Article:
A Word on the Charleston Shooting (and Guns)

What happened last week at Emanuel African Methodist Episcopal Church is a tragedy, to be sure – despite what Bill O’Reilly says. (Apparently, an act of terror can’t result in a tragedy – as if they’re somehow mutually exclusive.) The pain resulting from the loss of nine innocent lives shouldn’t sting more because of racial motivation, but somehow it does. Racism in America still exists, whether we want to acknowledge it or not. Watch Jon Stewart’s moving and heartfelt monologue for what will probably be the most reasonable and intelligent reaction to what happened in Charleston.

For my part, it’s fucked up and my heart goes out to all those affected.

But that isn’t my point or what I’d like to discuss. Instead, let’s talk about the weapon of choice here (a gun) and its consequences. Yes, I’m going to politicize this (if not come dangerously close) because a few things need to be said and reiterated.

Jon Stewart rightly prophesied about the aftermath, “[W]e still won’t do jack shit” about gun control or regulation. “And that’s the part that blows my mind.” How many shootings have to occur before we can sit down and finally have a serious debate about actual gun regulation?

Between 1982 and 2011, the US had 69 mass shootings, or about one every 200 days. Since then, the rate has almost tripled to about one every 64 days. Basically, one every two months. That’s insanity. (Note: The unofficial standard for a mass shooting, according the FBI, is four or more victims.) The data used excludes mass killings in domestic cases, making the data used here focused on public shootings.

Of course, having the right to own a gun – as we do – comes with consequences. As James Fox argued on CNN:

We treasure our personal freedoms in America, and unfortunately, occasional mass shootings, as horrific as they are, is one of the prices that we pay for the freedoms that we enjoy.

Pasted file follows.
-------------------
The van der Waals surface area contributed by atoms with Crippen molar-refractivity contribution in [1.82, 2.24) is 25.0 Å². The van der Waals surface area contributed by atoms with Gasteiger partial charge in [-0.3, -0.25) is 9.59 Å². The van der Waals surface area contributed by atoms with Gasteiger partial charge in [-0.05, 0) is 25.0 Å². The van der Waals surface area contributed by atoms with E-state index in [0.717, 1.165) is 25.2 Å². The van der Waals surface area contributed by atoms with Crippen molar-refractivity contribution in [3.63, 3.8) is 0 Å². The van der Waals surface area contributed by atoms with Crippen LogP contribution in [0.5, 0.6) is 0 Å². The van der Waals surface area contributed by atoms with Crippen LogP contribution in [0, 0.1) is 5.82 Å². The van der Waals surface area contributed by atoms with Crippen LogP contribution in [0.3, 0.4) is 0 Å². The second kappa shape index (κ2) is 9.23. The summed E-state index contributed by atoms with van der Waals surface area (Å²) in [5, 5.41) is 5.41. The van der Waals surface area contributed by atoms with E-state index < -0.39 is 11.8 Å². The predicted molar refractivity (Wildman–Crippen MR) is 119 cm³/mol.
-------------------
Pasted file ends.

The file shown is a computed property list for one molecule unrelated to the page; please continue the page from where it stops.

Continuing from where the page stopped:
Yes, that’s true. And it’s also a ludicrous argument. The Second Amendment protects the people of this country from government tyranny, we get it. But the regulation of gun ownership as a attempt to prevent – or even lower – future needless violence is somehow seen as infringement.

It’s funny, because we have laws regulating the sale of alcohol and laws against drinking and driving…but that’s not seen as infringing on our ability to have a beer. Then there’s the argument gun control won’t work because bad guys will always find a way to obtain a firearm. Yes, much like illicit drugs, that will probably always be the case. However, the idea that regulation simply seeking to lower the rate of gun deaths is pointless because we can’t completely prevent them is absurd. By that same logic, we shouldn’t have laws against cocaine or marijuana at all.

The change in attitude towards drunk driving over the last 25 years, and the resulting increase in penalties, has seen a steep decline in alcohol-impaired driving fatalities (down 36% since 1991) and in drunk driving fatalities with those under 21 (63% in the same time). Even more impressive, alcohol-impaired driving fatalities between 1982 and 2013 went from 21,113 to 10,076 – that’s a 52% decrease.

Legislation and lobbying efforts didn’t completely erase drunk driving-related injuries or deaths, but that doesn’t negate or even minimize in any way the progress already made. Similarly, gun control – even something as simple as mandatory background checks on any and all gun sales – could prevent some gun-related deaths. Trying to prevent any amount of gun violence – even one death – via regulation has nothing to do with your flag-waving bullshit. We on the side of gun control don’t want to take away rifle from a hunter or a collector. What we want is to remove the chance of another racist or mentally unstable person or felon or any otherwise run-of-the-mill nutjob from acting out their murder fantasies with a firearm.

A gun isn’t inherently dangerous – which is to say, a gun placed on a table and left alone won’t hurt anyone. Much like dynamite, a gun requires an outside agent for it to serve its purpose. I’ll concede the point that, “Guns don’t kill people, people kill people” because it’s true. That said, guns sure make it easy. And that’s the problem.